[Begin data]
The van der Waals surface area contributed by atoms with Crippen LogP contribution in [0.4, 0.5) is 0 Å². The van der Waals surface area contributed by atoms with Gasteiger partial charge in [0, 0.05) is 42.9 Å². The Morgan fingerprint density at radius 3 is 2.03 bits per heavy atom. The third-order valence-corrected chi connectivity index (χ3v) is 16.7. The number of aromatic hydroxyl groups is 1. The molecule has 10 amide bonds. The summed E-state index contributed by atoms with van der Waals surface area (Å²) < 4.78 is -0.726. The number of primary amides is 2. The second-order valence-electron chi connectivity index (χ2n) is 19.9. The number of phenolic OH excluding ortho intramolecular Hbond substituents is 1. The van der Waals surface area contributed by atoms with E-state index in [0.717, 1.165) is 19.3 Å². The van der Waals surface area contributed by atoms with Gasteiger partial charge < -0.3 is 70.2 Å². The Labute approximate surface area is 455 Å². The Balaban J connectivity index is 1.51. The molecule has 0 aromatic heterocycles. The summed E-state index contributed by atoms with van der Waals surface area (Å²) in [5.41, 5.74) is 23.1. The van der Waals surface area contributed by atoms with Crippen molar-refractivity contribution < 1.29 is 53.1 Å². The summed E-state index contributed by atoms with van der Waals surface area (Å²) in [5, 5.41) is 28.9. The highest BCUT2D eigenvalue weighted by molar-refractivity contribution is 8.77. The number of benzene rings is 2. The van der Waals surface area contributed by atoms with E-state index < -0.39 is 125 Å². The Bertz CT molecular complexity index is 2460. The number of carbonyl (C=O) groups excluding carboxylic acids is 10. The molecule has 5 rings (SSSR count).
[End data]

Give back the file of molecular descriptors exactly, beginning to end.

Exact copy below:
The van der Waals surface area contributed by atoms with Crippen LogP contribution in [0.4, 0.5) is 0 Å². The van der Waals surface area contributed by atoms with Gasteiger partial charge in [0, 0.05) is 42.9 Å². The Morgan fingerprint density at radius 3 is 2.03 bits per heavy atom. The third-order valence-corrected chi connectivity index (χ3v) is 16.7. The number of aromatic hydroxyl groups is 1. The molecule has 10 amide bonds. The summed E-state index contributed by atoms with van der Waals surface area (Å²) < 4.78 is -0.726. The number of primary amides is 2. The second-order valence-electron chi connectivity index (χ2n) is 19.9. The number of phenolic OH excluding ortho intramolecular Hbond substituents is 1. The van der Waals surface area contributed by atoms with E-state index in [0.717, 1.165) is 19.3 Å². The van der Waals surface area contributed by atoms with Gasteiger partial charge < -0.3 is 70.2 Å². The Labute approximate surface area is 455 Å². The Balaban J connectivity index is 1.51. The molecule has 0 aromatic heterocycles. The summed E-state index contributed by atoms with van der Waals surface area (Å²) in [5.41, 5.74) is 23.1. The van der Waals surface area contributed by atoms with Crippen molar-refractivity contribution < 1.29 is 53.1 Å². The summed E-state index contributed by atoms with van der Waals surface area (Å²) in [5, 5.41) is 28.9. The highest BCUT2D eigenvalue weighted by molar-refractivity contribution is 8.77. The number of benzene rings is 2. The van der Waals surface area contributed by atoms with E-state index < -0.39 is 125 Å². The Bertz CT molecular complexity index is 2460. The number of carbonyl (C=O) groups excluding carboxylic acids is 10. The molecule has 5 rings (SSSR count).